Part of the foundation of this great country is the fact it was built on the discoveries and accomplishments of great explorers.  Men and women in search of what is beyond the existing limits.  Minds that are compelled to press forward and not simply accept the status quo.  Curiosity that drives innovation and advancement.

As a parent, I find it funny and ironic that these traits and characteristics that are so celebrated and held in such high esteem are basically the same characteristics of a small child.  If you leave them be, kids will undoubtedly get bored with what they have now and seek out something new.  Some new toy. Some new game.  Some new adventure.  And I was fortunate to have a chance to experience that this afternoon.

I live in a relatively new apartment complex in an ever-expanding suburb of Tampa, Florida. The design for the complex is fairly routine.  A series of buildings with a handful of ponds strategically placed throughout the property.  Small patches of conservation border the complex so as to create the illusion of seclusion from “the city”.  It’s very nice and it creates a wonderful environment for my kids.

It’s also a safe place for us to ride our bicycles. So after I picked up Natalie and Daniel from school, we went out for a quick ride around the community.  Usually we do one big loop and come back.  Today, however, we stopped at the end of a parking area that was adjacent to a pond.  Along the pond there was an embankment that served as a little trail to the furthest most edge of the complex.  “Can we go this way, daddy?”  It was as if they were compelled to follow the grass and dirt to see to where it would lead.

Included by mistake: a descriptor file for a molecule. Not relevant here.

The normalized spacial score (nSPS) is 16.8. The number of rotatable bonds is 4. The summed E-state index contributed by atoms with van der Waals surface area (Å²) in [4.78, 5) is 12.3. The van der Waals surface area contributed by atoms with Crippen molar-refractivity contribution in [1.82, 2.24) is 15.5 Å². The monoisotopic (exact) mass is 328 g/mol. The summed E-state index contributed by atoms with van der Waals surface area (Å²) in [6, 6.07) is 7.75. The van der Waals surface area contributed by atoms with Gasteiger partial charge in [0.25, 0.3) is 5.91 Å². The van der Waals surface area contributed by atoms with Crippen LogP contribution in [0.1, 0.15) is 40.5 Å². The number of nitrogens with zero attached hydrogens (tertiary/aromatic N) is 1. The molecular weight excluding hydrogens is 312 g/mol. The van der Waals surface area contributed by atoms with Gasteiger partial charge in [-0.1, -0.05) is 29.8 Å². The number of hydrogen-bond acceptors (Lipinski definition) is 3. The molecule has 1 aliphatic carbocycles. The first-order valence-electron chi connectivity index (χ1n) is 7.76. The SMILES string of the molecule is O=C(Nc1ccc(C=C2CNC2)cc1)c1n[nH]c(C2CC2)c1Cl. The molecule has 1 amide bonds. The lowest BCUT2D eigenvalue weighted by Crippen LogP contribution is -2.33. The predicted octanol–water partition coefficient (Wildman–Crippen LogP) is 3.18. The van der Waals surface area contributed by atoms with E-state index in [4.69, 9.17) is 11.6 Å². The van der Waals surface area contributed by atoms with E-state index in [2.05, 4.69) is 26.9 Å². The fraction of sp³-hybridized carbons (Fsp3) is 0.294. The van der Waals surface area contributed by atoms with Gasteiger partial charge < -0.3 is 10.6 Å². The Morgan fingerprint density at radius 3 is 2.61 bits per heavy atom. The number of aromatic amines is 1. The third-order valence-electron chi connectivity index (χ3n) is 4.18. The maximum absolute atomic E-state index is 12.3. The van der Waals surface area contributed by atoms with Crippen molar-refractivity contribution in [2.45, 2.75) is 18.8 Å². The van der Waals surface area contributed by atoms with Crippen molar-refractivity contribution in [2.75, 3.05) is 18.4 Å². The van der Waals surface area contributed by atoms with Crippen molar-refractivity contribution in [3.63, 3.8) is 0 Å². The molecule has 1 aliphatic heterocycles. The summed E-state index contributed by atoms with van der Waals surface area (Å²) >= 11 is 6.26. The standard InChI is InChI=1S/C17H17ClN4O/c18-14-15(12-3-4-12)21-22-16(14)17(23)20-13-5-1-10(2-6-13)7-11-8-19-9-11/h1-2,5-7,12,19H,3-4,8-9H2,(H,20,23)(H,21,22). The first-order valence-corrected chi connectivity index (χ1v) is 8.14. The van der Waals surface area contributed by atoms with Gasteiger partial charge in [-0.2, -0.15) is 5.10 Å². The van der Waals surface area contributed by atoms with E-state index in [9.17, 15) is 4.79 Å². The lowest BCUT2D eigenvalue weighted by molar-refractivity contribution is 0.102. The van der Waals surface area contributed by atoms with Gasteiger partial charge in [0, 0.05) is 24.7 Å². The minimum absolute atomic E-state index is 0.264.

So off we went, dodging ant piles and dog poop, in search of whatever was beyond the asphalt and concrete.  We came across a small retention wall that restricted the flow of water from the pond to a creek in the conservation area.  The wall was no more than three feet high, but I am sure it seemed to them like an enormous dam.  Daniel, the scout of our troop, lead the way and trepidaciously crossed first. One foot in front of the other, his balance was perfect so as to not plummet to his death. He challenged ant piles that lay like mines in a field that went on for miles and miles.  He would look back and give us the signal that it was okay to proceed, all the while still wearing his bicycle helmet.

Natalie was clearly the science officer of this grand expedition.  It was her duty to stop and inspect every plant, flower and insect we came across.  In her mind, the images of fallen branches, flying birds and ripples in the water were captured, processed and recorded for later observation and reflection.  Her keen study of the environment was interrupted only by her spontaneous need to shout, “Ohhhhhhhh. How cool!”

The mighty journey culminated as we came across some dandelions.  I picked them each a bulb, told them to make a wish and blow.  Daniel’s first blow being muffled by the strap of his helmet notwithstanding, we stood there in awe and watched the dandelion fluff escape into the air and glide across the wind.  It was the crowning achievement to a successful expedition.  I was left wondering for what each of my kids had wished, yet knowing that my wish to be a great dad to them continued to come through.  For me, it was a pioneering moment indeed.


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